Privex website + payment gateway available over Tor/I2P + new Tor Exit Node
As a privacy company, it's important we make our services usable over privacy networks such as Tor and I2P.
We also migrated away from Cloudflare, and now both our main website and payment gateway run directly on our Swedish servers, so no more Cloudflare captchas causing issues for Tor or VPN users on the clearnet.
As both our website and payment gateway are running on our own ISP in Sweden, in a privacy friendly datacenter, this allows us to ensure there are no third parties intercepting our customer's usage of our sites.
In This Article:
- Our Tor Hidden Services
- Our I2P Eepsites
- What is Tor?
- What is I2P?
- Privex now runs a Tor Exit Node in Sweden
- Privex is also running an I2P Out-proxy (exit node)
- Privex now mirrors the Tor Project website and downloads
- Can I run a Tor / I2P node on Privex's network?
- How can I pay a Privex Invoice using Tor or I2P?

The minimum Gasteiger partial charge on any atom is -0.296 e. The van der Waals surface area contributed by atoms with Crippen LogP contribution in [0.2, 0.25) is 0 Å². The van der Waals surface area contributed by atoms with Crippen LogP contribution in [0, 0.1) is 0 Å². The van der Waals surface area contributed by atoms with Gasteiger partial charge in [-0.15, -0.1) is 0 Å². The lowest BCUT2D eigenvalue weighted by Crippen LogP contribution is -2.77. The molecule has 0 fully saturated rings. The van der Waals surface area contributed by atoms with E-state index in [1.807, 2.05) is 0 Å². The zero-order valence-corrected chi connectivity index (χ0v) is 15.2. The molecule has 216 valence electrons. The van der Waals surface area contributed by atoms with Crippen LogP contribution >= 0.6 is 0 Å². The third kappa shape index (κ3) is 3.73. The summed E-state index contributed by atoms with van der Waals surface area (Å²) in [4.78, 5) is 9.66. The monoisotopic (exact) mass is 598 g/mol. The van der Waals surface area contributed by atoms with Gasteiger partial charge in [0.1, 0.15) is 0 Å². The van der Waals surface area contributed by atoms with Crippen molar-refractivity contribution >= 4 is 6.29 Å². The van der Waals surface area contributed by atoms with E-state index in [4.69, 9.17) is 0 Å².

Our Tor Hidden Services
Payments / Ordering: privexqvhkwdsdnjofrsm7reaixclmzpbpveefiu4uctfm2l4mycnwad.onion
Our I2P Eepsites
You may also be able to use the following helper addresses:
For temporary usage, you can use the Base32 addresses:
Payments / Ordering: http://cz25423yahhbd2wavtwupsbcbdg6wkn5vvh3466hbmmrzlu4wxyq.b32.i2p/order/
What is Tor?
Tor (short for The Onion Router), is a privacy network that was founded in 2006. It allows for both "clearnet" (normal internet) browsing, as well as hidden services ending in .onion which never leave the Tor network.
Tor operates through the use of multiple relay nodes between you and the internet (or hidden service), by default it uses 3 hops for access to internet websites:
- The first hop is called a Guard Node, these are relays which have been running for at least a few months and can be trusted, they can see the IP you're connecting from, but not the content of your communication
- The second hop is a normal relay, they can see the guard and the exit node, but they don't know the IP of the sender, nor the content of the communication
- The final hop is an exit node. Exit nodes are specifically set up to allow traffic to exit their relays to the public internet, they can see the content of the communication (which may be encrypted if over SSL, e.g. https), but they don't know the sender's IP, nor the guard node.